1) Universe opaque to radiation --> ending with decoupling of photons/charged particles

2) Energy density proportional to const./a (radiation dominated)

3) Energy density proportional to const./a3 (matter/dark matter dominated)

4) Energy density proportional to const. (vacuum dominated = the present epoch)

where a is the expansion parameter and the Hubble parameter would be,

$H=\frac{\dot{a}}{a}$

I think you're using it right.

Edited by joigus
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i can answer your question, nothingness is not impossible, take for example vacuum, it is a part of nothingness, it has no color, it pulls and sends away matter, it is not black, the blackness in the universe is only because of our eyes, our eyes and brain cannot perceive nothingness, our eyes are not designed to detect it, we have no sense of it, a blind person only knows black, not true nothingness, if our mind could perceive nothingness, it would not exist, again, nothingness

sorry if this is stupid or too... you know.. impossible

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3 minutes ago, AgentF2S said:

i can answer your question, nothingness is not impossible, take for example vacuum, it is a part of nothingness, it has no color, it pulls and sends away matter, it is not black, the blackness in the universe is only because of our eyes, our eyes and brain cannot perceive nothingness, our eyes are not designed to detect it, we have no sense of it, a blind person only knows black, not true nothingness, if our mind could perceive nothingness, it would not exist, again, nothingness

sorry if this is stupid or too... you know.. impossible

Quantum physics tells us a vacuum is not nothingness.

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2 minutes ago, swansont said:

Quantum physics tells us a vacuum is not nothingness.

i know this was stupid, thanks for mentioning tho

i did say it wasn't true nothingness

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1 hour ago, AgentF2S said:

i know this was stupid, thanks for mentioning tho

i did say it wasn't true nothingness

It's not stupid, it's a matter of not having been exposed to the ideas yet. You learned something, which is a positive.

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On 8/31/2020 at 5:38 PM, MigL said:

I think we had better first define a common meaning of "nothing'.

[ ... ]

So the concept of 'absolute nothingness' becomes meaningless once QM is accounted for, as it can never exist.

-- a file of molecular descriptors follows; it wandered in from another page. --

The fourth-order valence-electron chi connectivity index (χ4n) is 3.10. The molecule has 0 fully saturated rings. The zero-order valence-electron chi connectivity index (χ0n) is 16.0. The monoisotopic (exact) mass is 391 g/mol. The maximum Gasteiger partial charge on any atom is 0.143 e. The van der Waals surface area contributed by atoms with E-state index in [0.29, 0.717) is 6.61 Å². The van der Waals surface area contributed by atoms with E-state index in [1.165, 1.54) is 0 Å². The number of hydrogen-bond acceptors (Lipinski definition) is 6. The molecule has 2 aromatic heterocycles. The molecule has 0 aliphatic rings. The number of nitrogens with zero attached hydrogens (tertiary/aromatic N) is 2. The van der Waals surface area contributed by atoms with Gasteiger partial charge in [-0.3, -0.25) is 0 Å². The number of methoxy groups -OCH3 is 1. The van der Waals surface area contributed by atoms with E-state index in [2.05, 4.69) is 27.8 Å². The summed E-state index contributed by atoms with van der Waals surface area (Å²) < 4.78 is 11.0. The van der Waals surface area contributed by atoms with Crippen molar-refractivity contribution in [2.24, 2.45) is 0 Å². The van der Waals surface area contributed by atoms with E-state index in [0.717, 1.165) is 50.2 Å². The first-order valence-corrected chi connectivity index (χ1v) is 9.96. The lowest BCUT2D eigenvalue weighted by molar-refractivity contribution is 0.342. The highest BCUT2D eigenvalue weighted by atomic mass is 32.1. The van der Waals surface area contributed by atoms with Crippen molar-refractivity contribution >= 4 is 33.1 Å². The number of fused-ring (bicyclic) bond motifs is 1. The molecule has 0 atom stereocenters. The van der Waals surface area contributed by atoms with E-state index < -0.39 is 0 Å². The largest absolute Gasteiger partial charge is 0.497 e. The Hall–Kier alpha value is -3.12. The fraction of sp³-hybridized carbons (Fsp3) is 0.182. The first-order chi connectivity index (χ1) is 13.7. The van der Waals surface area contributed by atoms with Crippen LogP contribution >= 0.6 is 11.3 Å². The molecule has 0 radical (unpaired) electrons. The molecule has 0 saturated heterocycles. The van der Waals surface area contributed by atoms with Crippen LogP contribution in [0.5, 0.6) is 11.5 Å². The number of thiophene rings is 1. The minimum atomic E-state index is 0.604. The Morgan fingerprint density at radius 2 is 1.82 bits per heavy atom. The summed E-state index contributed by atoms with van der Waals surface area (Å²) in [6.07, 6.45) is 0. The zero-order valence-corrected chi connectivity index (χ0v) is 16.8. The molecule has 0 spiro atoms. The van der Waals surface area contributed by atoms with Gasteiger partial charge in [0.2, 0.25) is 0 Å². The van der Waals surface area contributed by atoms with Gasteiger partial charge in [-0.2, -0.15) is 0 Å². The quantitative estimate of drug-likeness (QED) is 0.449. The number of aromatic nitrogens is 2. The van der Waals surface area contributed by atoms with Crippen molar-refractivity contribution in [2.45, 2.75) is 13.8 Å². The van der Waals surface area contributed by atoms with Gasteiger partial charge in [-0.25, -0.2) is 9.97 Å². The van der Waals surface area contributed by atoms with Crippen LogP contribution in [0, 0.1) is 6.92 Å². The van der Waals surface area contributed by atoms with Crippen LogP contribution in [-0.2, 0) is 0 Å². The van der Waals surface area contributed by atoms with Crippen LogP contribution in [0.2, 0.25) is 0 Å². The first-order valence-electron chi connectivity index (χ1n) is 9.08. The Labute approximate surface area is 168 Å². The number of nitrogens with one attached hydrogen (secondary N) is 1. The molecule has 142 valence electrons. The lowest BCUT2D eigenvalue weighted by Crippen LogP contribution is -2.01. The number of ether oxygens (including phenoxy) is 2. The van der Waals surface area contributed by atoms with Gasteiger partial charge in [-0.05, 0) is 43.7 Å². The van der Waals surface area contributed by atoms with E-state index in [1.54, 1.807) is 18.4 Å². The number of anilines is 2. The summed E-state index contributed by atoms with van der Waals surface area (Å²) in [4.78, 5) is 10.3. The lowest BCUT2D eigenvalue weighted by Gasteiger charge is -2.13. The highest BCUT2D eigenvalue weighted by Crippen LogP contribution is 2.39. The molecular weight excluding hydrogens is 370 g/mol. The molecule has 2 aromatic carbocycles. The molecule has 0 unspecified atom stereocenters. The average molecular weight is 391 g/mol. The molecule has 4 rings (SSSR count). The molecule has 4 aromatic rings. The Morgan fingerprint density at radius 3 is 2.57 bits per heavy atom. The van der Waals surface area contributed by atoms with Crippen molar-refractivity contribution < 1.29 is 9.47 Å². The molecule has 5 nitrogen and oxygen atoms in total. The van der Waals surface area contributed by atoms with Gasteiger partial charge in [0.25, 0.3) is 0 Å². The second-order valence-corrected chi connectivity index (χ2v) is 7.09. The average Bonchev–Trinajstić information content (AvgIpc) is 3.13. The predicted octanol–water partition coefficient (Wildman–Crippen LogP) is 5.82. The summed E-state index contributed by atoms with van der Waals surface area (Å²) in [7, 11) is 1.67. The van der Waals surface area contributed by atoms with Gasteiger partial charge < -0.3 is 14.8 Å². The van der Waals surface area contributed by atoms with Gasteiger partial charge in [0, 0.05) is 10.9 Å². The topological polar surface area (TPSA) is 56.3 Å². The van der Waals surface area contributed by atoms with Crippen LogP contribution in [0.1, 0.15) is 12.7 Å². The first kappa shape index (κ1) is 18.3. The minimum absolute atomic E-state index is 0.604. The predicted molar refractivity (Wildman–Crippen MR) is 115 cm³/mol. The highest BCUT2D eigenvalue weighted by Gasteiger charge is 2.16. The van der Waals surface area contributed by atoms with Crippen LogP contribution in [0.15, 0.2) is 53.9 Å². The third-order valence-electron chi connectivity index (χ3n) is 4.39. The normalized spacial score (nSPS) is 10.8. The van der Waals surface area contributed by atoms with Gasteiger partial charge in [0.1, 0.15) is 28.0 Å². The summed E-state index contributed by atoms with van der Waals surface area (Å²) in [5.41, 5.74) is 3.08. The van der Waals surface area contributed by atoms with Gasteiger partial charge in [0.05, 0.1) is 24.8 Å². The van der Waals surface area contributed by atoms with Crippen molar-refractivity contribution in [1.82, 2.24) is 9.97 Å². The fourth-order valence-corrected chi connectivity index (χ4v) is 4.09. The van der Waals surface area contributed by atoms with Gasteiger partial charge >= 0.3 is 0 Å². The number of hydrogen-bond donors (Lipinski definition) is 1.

On 8/31/2020 at 10:17 PM, joigus said:

[ ... ]

My phrasing of it would be, "there's always something."

4 hours ago, swansont said:

Quantum physics tells us a vacuum is not nothingness.

A photon travels at c in a vacuum.  Is this correct?

A photon slows below c when travelling through a medium.  Is this correct?

If both statements are correct, and if a vacuum is not nothingness, how do we know for sure that 186,282 mph is the upper speed limit of a photon?  Wouldn't the 'something' be slowing it down, even ever so slightly?

Edited by Dord
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A photon travels at c when passing through a medium with which it does not interact.
Photons tend to interact with a lot of things electromagnetically.
A neutrino, which has mass but interacts much less and only through the Weak ( short range ) interaction, often gets to its destination faster than photons emitted at the same time.

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3 hours ago, Dord said:

A photon travels at c in a vacuum.  Is this correct?

A photon slows below c when travelling through a medium.  Is this correct?

If both statements are correct, and if a vacuum is not nothingness, how do we know for sure that 186,282 mph is the upper speed limit of a photon?  Wouldn't the 'something' be slowing it down, even ever so slightly?

It is hypothesized that if you can reduce the energy of the vacuum with the Casimir effect, you could speed up photons by a tiny amount. Not a big enough effect to measure.

A photon traveling between two plates that are 1 micrometer apart would increase the photon's speed by only about one part in 1036.

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9 hours ago, swansont said:

It is hypothesized that if you can reduce the energy of the vacuum with the Casimir effect, you could speed up photons by a tiny amount. Not a big enough effect to measure.

A photon traveling between two plates that are 1 micrometer apart would increase the photon's speed by only about one part in 1036.

Interesting...I hadn’t heard of this one before